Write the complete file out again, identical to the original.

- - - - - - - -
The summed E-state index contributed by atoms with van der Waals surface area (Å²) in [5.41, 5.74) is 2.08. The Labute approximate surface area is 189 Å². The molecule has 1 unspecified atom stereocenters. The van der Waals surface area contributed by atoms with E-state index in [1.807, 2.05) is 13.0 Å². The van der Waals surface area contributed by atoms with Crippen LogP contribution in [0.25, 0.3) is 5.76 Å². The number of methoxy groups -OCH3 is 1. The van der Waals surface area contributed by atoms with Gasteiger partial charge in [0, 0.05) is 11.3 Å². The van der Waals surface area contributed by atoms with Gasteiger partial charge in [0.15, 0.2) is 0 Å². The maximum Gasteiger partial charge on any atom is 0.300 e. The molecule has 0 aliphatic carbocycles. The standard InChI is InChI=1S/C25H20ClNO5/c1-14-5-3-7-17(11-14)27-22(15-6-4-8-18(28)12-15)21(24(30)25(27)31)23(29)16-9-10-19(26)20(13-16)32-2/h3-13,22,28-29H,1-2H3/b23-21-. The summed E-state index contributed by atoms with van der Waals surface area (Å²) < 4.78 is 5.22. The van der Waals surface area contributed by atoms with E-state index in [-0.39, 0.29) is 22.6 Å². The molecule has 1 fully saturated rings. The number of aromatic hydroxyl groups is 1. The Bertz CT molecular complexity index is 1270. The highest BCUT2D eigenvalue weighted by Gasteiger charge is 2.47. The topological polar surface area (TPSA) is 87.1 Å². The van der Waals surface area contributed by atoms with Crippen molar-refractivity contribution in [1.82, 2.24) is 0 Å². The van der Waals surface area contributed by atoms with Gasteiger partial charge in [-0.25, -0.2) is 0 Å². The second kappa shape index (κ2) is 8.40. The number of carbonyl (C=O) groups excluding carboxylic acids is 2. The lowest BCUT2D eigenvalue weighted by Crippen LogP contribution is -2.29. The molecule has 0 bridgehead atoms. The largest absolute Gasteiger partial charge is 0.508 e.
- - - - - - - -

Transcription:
The summed E-state index contributed by atoms with van der Waals surface area (Å²) in [5.41, 5.74) is 2.08. The Labute approximate surface area is 189 Å². The molecule has 1 unspecified atom stereocenters. The van der Waals surface area contributed by atoms with E-state index in [1.807, 2.05) is 13.0 Å². The van der Waals surface area contributed by atoms with Crippen LogP contribution in [0.25, 0.3) is 5.76 Å². The number of methoxy groups -OCH3 is 1. The van der Waals surface area contributed by atoms with Gasteiger partial charge in [0, 0.05) is 11.3 Å². The van der Waals surface area contributed by atoms with Gasteiger partial charge in [0.15, 0.2) is 0 Å². The maximum Gasteiger partial charge on any atom is 0.300 e. The molecule has 0 aliphatic carbocycles. The standard InChI is InChI=1S/C25H20ClNO5/c1-14-5-3-7-17(11-14)27-22(15-6-4-8-18(28)12-15)21(24(30)25(27)31)23(29)16-9-10-19(26)20(13-16)32-2/h3-13,22,28-29H,1-2H3/b23-21-. The summed E-state index contributed by atoms with van der Waals surface area (Å²) < 4.78 is 5.22. The van der Waals surface area contributed by atoms with E-state index in [-0.39, 0.29) is 22.6 Å². The molecule has 1 fully saturated rings. The number of aromatic hydroxyl groups is 1. The Bertz CT molecular complexity index is 1270. The highest BCUT2D eigenvalue weighted by Gasteiger charge is 2.47. The topological polar surface area (TPSA) is 87.1 Å². The van der Waals surface area contributed by atoms with Crippen molar-refractivity contribution in [1.82, 2.24) is 0 Å². The van der Waals surface area contributed by atoms with Gasteiger partial charge in [-0.25, -0.2) is 0 Å². The second kappa shape index (κ2) is 8.40. The number of carbonyl (C=O) groups excluding carboxylic acids is 2. The lowest BCUT2D eigenvalue weighted by Crippen LogP contribution is -2.29. The molecule has 0 bridgehead atoms. The largest absolute Gasteiger partial charge is 0.508 e.